‘Don’t’, the First Officer suggested.
‘Cabin crew, prepare for . . .’.
‘Yes . . Yes . . .’.
Instinctively, I reached out a hand and stroked the topside of the cockpit controls.
‘Bring us home safely, old girl . .’, I whispered.
‘Captain O. Captain’, the First Officer, Ben, said. ‘You really are somewhat eccentric ‘.
I could feel the engines quaking and gibbering through the controls.
‘Ben . . .if that is your name . . . Flying is instinctive. It’s a relationship between not only the captain and their machine, but also solid metal and the laws of physics. It’s like an affirmation of . . I say, are you okay?’
The sweat was rolling down Ben’s face. His upper lip was glistening. He stared straight ahead as if not even noticing the folds and hollows of the piled cumulonimbus,
‘You see . . . The quivering engines . . .’.
All of a sudden Ben yelled, ‘Can’t you see it? Don’t you understand? You’re my father!’
I was silent for a couple of seconds.
‘But . . .’.
‘Don’t try to deny it. You know it’s true. I’ve been waiting years for us to be scheduled on the same flight, just so I could tell you this!’
‘But Brad, we have our pre-landing checklist . . ‘.
‘It’s Ben. Sod the pre-landing checklist! I rose up through the ranks just for this one day, and then the moment . . . The moment I’m with you . . I . . .’. Ben let out a sign, his head silhouetted against the folds and hollows of the piled cumulonimbus clouds. ‘I realise that I can never come between the love you have for aircraft’.
I could feel the vibrations and the trundling of the engines through the controls.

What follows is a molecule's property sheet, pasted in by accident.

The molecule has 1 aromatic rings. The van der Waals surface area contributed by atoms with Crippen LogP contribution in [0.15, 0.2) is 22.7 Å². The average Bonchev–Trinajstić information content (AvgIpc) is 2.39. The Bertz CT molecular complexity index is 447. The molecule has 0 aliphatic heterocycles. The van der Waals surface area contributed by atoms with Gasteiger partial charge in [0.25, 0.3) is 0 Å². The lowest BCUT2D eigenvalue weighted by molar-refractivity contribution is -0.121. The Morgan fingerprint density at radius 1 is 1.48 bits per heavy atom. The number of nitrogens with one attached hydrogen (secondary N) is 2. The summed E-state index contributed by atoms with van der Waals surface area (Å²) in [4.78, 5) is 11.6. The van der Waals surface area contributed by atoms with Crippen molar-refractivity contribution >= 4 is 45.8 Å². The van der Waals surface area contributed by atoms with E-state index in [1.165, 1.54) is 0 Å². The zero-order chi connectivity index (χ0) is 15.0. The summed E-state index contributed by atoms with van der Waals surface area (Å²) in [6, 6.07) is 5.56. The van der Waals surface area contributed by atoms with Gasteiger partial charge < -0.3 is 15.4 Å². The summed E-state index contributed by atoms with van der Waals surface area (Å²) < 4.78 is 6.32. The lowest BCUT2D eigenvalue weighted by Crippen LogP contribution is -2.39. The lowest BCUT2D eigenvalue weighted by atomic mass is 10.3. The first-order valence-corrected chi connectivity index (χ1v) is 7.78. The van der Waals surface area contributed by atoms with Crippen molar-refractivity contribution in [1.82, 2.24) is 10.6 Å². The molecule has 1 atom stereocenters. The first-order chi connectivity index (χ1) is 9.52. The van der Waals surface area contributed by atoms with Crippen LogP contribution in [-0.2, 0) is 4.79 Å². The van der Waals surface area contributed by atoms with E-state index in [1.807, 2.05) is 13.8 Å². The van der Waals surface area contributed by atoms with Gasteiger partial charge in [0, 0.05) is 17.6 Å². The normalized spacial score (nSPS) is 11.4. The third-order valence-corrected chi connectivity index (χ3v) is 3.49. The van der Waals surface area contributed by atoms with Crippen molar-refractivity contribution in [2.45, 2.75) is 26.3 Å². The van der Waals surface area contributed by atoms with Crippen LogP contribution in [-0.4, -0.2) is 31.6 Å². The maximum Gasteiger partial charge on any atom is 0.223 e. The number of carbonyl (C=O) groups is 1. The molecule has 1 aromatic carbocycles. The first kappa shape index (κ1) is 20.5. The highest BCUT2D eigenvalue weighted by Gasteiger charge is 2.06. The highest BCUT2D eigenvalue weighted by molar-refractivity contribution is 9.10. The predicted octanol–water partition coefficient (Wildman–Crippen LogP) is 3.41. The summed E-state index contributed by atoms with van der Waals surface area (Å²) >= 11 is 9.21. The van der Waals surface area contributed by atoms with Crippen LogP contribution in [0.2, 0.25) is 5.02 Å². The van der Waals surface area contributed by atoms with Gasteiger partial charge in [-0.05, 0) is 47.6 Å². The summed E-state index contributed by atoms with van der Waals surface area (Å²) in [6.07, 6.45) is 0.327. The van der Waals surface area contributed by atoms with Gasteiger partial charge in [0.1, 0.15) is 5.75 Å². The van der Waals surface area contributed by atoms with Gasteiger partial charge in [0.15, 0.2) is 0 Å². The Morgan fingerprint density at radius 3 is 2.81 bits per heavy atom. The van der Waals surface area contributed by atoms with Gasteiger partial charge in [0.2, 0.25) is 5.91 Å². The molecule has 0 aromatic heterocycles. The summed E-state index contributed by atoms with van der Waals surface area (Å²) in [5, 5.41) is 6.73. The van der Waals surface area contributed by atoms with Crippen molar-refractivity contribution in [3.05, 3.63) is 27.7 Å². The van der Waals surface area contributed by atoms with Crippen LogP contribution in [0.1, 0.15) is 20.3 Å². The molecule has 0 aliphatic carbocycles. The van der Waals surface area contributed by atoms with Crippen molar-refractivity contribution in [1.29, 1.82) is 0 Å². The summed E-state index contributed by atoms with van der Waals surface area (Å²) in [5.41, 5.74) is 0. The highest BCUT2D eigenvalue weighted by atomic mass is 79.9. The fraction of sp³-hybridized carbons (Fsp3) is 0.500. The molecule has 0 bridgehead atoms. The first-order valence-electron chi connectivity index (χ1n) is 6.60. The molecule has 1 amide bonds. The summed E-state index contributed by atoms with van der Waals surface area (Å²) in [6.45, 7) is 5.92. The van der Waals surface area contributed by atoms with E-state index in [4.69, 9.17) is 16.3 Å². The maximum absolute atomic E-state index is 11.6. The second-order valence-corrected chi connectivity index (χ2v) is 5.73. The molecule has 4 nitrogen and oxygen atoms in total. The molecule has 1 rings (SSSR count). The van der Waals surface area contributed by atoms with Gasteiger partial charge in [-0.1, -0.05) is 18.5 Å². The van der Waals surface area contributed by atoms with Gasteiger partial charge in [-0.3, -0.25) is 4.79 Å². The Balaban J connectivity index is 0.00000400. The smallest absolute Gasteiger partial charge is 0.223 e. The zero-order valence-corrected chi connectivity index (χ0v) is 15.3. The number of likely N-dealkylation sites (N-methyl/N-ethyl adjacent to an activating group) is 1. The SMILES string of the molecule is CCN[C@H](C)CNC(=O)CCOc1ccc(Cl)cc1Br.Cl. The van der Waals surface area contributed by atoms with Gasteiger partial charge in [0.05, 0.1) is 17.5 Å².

‘So your mother must be Sophie’, I whisper, ‘that winsome mechanic whose coquettish charms lit up the engineering hangar all those years ago, resulting in our tryst in the starboard fan cowling assembly . . .’.
‘That was twenty four years ago’.
‘Jeez, they’re letting you fly planes at twenty three years old, now?!’
‘Captain O. Captain. I mean . . Dad’.
The sun shines brightly on the folds and hollows of the piled cumulonimbus.
‘No time to talk, we’ve got to concentrate. Let’s get this baby on the ground ‘.
‘That’s what she said’.
We began our descent. The white fluffy clouds of the cumulonimbus gave way to a deep grey and the cockpit window was spotted with rain. A slight turbulence flexed our wings as the engines grinded and rattled through the controls. After a while we were out of the base of the clouds and the runway lights were in view.
‘Every landing’, I whisper, as we levelled and lined up, ‘is a controlled calamity’.
And the runway itself seemed to beckon us in. In much the same way that Sophie had beckoned me up into the starboard fan cowling assembly to show me an interesting leak. And then before we know it we’re down on the ground, wheels touching the runway, reverse thrust applied throwing us ever so gently into our harnesses.
‘You really only ever get one shot at this’, I tell him.
We taxi to the terminal building.
‘You really do . . ‘, I continue, my mind wandering.
This is the show that I was supposed to have toured the U.K. with this year. Alas, it was not to be.
Life can be so juicy at times. Juicy like a sweet apple, filled with goodness. It’s the small things that make it so ripe for exploration, for prodding and poking. Robert Garnham’s new show is an hour or so of performance poetry and spoken word, comedy rhymes and whimsy by the bucket full.